Unable to accept credit cards for payment
Unable to invest through traditional means
Paying everyday bills solely through money orders
Safety concerns due to the volume of cash being carried
No bank statements for reference
Regular IRS penalties

This can be an attractive opportunity for banks and credit unions, provided they are ready to bear the risks of such an effort. The risks, however, are high and can, in some cases, pose an existential threat to financial institutions. The decision requires a great deal of scrutiny around the best and worst-case scenarios, such as finding your financial institution facing money laundering charges or costly BSA fines. Scenarios like that could ruin an institution and the careers of its officers. 

The best-case scenarios could include:

Increased revenue - The marijuana industry has endured great growing pains and the growth is continuous, as is the demand for banking services. 
New business partners - Financial institutions accepting MRBs as clients can form and increase business partnerships, ultimately growing their portfolios and expanding their customer base.
Competitor differentiation - The cannabis industry affords financial institutions an opportunity to differentiate themselves in states where cannabis is legal. 

However, competitive differentiation can cut both ways. In some communities, it would not be a competitive advantage to be associated with MRBs, financial institutions need to consider their existing customer base and service area when deciding whether to pursue this business case. These challenges can seem intimidating, but with careful planning, thorough risk-mitigation strategies, and extensive monitoring it is possible to provide financial services to the cannabis industry.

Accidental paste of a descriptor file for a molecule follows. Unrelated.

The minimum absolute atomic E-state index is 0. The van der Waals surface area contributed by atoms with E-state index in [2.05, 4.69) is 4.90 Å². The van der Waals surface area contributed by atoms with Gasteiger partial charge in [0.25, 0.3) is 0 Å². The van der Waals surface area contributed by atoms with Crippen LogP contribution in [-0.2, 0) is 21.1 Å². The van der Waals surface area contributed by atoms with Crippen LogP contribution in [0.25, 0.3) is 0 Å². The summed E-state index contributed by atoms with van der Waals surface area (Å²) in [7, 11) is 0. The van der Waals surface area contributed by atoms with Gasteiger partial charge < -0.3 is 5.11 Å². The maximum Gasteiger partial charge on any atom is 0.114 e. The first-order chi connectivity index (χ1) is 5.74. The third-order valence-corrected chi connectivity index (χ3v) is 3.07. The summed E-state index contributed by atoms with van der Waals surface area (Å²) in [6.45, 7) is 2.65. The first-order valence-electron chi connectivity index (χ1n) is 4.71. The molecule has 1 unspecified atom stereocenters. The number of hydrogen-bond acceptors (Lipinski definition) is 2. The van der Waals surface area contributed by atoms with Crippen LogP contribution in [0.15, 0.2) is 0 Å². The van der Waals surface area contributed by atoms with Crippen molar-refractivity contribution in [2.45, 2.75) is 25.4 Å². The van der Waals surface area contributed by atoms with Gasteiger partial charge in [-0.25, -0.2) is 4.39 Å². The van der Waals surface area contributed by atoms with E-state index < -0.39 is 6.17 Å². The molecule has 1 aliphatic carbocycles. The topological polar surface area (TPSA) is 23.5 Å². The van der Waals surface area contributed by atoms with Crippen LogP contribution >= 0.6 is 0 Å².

You can’t spell healthcare without “THC”

 While marijuana is still illegal under federal law, a growing number of states have legalized the drug for medical or recreational purposes. The changing legal landscape has matched that of the dramatic increase in public support for legalization.

There are currently 37 states that regulate cannabis for medical use by qualified individuals. In addition, 11 states allow the use of "low-THC, high cannabidiol (CBD)" products for medical reasons in limited situations. Low-THC programs are not counted as comprehensive medical cannabis programs. 

February 3, 2022: This map DOES NOT reflect the Mississippi legislation signed on Feb. 2, 2022. It will be updated soon.  
Sourced from NCSL (National Conference of State Legislatures)

US cannabis legal availability graphic 

If your state has legalized a form of marijuana, you should expect a new or rising crop of cannabis-related businesses to take root that will require banking services. Regardless of your financial industry’s decision to bank or not bank, it’s important to understand the activities, risks, and requirements associated with marijuana-related businesses if your field of consumers includes these business owners. 

Click here to view the NAFCU panel discussion in which Allied’s Patrick Touhey explains the intricacies of cannabis business, the growing market demand, and ways CUs can address the risks and regulations.

 

 

About Allied Solutions
Allied Solutions, LLC is one of the largest providers of insurance, lending, and marketing products to financial institutions in the US. Allied Solutions uses technology-based products and services customized to meet the needs of over 4,000 banks and credit unions, along with a portfolio of innovative products and services from a wide variety of providers. Allied Solutions maintains several offices strategically located across the country and is a subsidiary of Securian Financial Group, Inc.

Content in the blog posts are the opinion and views of the writer, and don't necessarily reflect the opinions or views of Allied Solutions.